Paul Krugman once said to Bernard Lietaer, a monetary theorist and one of the architects of the euro, that he should ‘never touch the money system’ because he would kill himself academically. This statement is akin to ‘never question God’ in the academic environment of the middle ages.
Indeed, Bitcoin is relevant to academia because it changes the truth about money, and academics, like the priests of the past, are an authority over truth. It was academic research funded with ‘money’, for instance, that declared the truth of a pandemic. It is academics who decide if something is to be called ‘money’ or a ‘deadly virus’.
The original Academy was founded by Plato in an olive grove that was a sanctuary of Athena. Its purpose was to train the philosopher kings that would govern his ideal society. Plato didn’t want plain politicians or kings who were only interested in the truth for political ends. However, Plato’s Academy gave us Aristotle, who was a tutor and advisor to Alexander the Great, and the rest is history.
Still, academics try to remain distant from politics. It was not academics who locked us up in our homes, forced us to wear masks and tried to vaccinate our children. They simply published some research papers saying that there was a dangerous virus in the air, and then politicians implemented the respective policy in their respective polis.
In principle, academics do not tell others what to do. They simply tell you what’s true from their ivory tower, and then you can do what you like. However, if they tell you that you may die from X, then they are effectively telling you that you should avoid X. Truth and morality are interrelated like that. Indeed, in the days of Plato and Aristotle, people saw little difference between being wrong in terms of knowledge and being a bad person. Similarly, if you do not believe in the existence of the dangerous virus, then you are probably both contagious and a contemptible person who does not care about others.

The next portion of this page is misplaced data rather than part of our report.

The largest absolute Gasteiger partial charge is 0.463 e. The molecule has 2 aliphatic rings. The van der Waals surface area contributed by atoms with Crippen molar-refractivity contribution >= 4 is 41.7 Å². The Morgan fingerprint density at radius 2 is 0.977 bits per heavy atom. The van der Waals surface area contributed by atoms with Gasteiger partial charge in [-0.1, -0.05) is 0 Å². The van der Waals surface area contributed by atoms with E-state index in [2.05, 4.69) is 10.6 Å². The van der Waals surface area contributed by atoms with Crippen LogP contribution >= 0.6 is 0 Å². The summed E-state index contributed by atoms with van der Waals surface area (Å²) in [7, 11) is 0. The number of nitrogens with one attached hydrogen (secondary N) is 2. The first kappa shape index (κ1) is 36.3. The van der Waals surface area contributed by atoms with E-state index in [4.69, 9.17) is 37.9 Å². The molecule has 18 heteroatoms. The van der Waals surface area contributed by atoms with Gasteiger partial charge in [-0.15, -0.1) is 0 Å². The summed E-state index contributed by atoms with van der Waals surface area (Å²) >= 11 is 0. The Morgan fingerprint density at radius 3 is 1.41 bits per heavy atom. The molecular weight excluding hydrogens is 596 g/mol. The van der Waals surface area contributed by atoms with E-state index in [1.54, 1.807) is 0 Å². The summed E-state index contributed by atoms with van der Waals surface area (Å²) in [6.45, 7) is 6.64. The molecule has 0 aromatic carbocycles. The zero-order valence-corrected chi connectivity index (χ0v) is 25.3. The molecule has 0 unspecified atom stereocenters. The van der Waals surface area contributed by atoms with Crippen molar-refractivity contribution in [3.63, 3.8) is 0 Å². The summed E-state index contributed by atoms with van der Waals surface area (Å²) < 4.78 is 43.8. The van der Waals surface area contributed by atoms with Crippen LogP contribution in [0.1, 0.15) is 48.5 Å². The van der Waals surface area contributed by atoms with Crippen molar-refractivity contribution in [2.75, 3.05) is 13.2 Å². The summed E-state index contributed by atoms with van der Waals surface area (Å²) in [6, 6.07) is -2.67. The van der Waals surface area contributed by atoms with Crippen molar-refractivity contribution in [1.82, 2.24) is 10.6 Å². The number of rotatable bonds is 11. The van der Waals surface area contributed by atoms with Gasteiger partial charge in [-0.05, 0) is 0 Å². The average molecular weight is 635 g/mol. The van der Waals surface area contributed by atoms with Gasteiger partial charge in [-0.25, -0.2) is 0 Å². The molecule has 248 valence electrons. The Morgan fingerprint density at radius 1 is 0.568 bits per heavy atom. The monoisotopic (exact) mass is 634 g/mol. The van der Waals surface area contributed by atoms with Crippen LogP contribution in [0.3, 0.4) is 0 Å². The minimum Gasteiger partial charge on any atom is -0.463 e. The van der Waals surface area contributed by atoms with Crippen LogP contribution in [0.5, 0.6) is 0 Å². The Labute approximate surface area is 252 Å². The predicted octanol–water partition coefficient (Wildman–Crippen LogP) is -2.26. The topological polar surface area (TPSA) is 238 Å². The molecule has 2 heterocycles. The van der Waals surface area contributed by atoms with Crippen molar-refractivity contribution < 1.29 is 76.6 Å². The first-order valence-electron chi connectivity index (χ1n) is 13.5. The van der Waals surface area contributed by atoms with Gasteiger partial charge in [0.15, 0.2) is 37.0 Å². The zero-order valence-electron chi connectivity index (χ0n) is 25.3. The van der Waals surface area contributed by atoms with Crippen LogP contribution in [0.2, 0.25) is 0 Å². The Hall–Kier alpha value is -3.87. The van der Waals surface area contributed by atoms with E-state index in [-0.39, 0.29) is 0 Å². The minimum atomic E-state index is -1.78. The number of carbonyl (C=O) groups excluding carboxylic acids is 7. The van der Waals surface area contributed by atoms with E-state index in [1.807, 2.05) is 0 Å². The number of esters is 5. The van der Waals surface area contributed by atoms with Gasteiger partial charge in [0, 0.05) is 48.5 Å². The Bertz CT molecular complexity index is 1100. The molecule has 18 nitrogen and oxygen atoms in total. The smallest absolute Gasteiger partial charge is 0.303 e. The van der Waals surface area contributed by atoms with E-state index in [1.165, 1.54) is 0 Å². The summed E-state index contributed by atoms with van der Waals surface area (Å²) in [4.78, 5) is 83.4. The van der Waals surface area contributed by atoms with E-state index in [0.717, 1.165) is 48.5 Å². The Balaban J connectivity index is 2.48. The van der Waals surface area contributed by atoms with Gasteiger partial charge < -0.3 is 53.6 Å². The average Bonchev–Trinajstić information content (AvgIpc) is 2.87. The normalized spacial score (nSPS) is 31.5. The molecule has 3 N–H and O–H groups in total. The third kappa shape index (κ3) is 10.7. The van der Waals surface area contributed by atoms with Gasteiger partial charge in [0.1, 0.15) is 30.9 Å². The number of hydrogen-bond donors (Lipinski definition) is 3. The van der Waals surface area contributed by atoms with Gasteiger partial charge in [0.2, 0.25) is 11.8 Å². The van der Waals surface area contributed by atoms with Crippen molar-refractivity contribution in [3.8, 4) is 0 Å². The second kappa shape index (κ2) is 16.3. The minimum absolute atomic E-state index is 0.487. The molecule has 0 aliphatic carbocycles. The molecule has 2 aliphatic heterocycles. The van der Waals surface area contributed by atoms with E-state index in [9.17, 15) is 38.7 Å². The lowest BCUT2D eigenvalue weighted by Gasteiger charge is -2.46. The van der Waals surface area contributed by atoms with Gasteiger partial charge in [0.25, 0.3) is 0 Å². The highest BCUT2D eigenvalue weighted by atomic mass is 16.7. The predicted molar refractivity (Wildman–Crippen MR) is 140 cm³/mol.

Bitcoin is sometimes called apolitical money. I think this is true in the same way gold is ‘apolitical money’. Neither Bitcoin nor gold care whether we die or live. They simply exist in physical reality or in the Platonic reality of numbers. However, bitcoiners can get so excited that we develop the same ambivalence Plato had about politics and morality.
For example, some bitcoiners say that Bitcoin serves the ‘Goddess of Wisdom’ (presumably Athena), that Bitcoin has a superior ‘digital energy’ and, therefore, that you morally and physically ought to buy it. You could make the same argument about gold in relation to fiat ‘money’. However, these arguments are pseudoscientific and moralistic, unless you can demonstrate the existence of monetary energy and the Goddess of Wisdom.
Sometimes bitcoiners dream of building a citadel that separates them from the city in a way that reminds me of the Academy. However, I think that we need to learn from the cities of the past to avoid repeating their mistakes. This is where the ideal of a pure and unbiased science comes in. This is the ideal I am aiming for with my work and this website.